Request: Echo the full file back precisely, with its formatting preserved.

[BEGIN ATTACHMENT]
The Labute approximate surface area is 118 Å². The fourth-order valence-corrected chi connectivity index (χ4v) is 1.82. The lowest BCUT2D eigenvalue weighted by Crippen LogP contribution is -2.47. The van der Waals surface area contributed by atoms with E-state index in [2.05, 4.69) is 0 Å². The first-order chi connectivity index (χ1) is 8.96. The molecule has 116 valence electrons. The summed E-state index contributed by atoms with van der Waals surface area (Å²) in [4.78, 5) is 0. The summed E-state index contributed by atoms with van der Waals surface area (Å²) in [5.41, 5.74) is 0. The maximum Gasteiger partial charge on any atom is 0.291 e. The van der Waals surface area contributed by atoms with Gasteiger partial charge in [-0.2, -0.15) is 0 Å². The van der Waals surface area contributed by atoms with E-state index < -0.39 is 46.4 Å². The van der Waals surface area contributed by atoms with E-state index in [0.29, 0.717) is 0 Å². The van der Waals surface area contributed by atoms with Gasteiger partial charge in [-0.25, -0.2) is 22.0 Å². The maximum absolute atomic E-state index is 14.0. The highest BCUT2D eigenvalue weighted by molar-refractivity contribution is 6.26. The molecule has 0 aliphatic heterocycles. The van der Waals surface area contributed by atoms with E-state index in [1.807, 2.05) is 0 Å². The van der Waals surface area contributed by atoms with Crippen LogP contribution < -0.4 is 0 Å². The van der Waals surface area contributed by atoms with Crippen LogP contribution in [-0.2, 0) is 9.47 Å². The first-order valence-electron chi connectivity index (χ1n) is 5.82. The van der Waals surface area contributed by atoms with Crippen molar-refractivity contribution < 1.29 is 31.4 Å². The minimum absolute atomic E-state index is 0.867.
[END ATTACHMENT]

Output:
The Labute approximate surface area is 118 Å². The fourth-order valence-corrected chi connectivity index (χ4v) is 1.82. The lowest BCUT2D eigenvalue weighted by Crippen LogP contribution is -2.47. The van der Waals surface area contributed by atoms with E-state index in [2.05, 4.69) is 0 Å². The first-order chi connectivity index (χ1) is 8.96. The molecule has 116 valence electrons. The summed E-state index contributed by atoms with van der Waals surface area (Å²) in [4.78, 5) is 0. The summed E-state index contributed by atoms with van der Waals surface area (Å²) in [5.41, 5.74) is 0. The maximum Gasteiger partial charge on any atom is 0.291 e. The van der Waals surface area contributed by atoms with Gasteiger partial charge in [-0.2, -0.15) is 0 Å². The van der Waals surface area contributed by atoms with E-state index < -0.39 is 46.4 Å². The van der Waals surface area contributed by atoms with E-state index in [0.29, 0.717) is 0 Å². The van der Waals surface area contributed by atoms with Gasteiger partial charge in [-0.25, -0.2) is 22.0 Å². The maximum absolute atomic E-state index is 14.0. The highest BCUT2D eigenvalue weighted by molar-refractivity contribution is 6.26. The molecule has 0 aliphatic heterocycles. The van der Waals surface area contributed by atoms with E-state index in [1.807, 2.05) is 0 Å². The van der Waals surface area contributed by atoms with Crippen LogP contribution < -0.4 is 0 Å². The van der Waals surface area contributed by atoms with Crippen LogP contribution in [-0.2, 0) is 9.47 Å². The first-order valence-electron chi connectivity index (χ1n) is 5.82. The van der Waals surface area contributed by atoms with Crippen molar-refractivity contribution < 1.29 is 31.4 Å². The minimum absolute atomic E-state index is 0.867.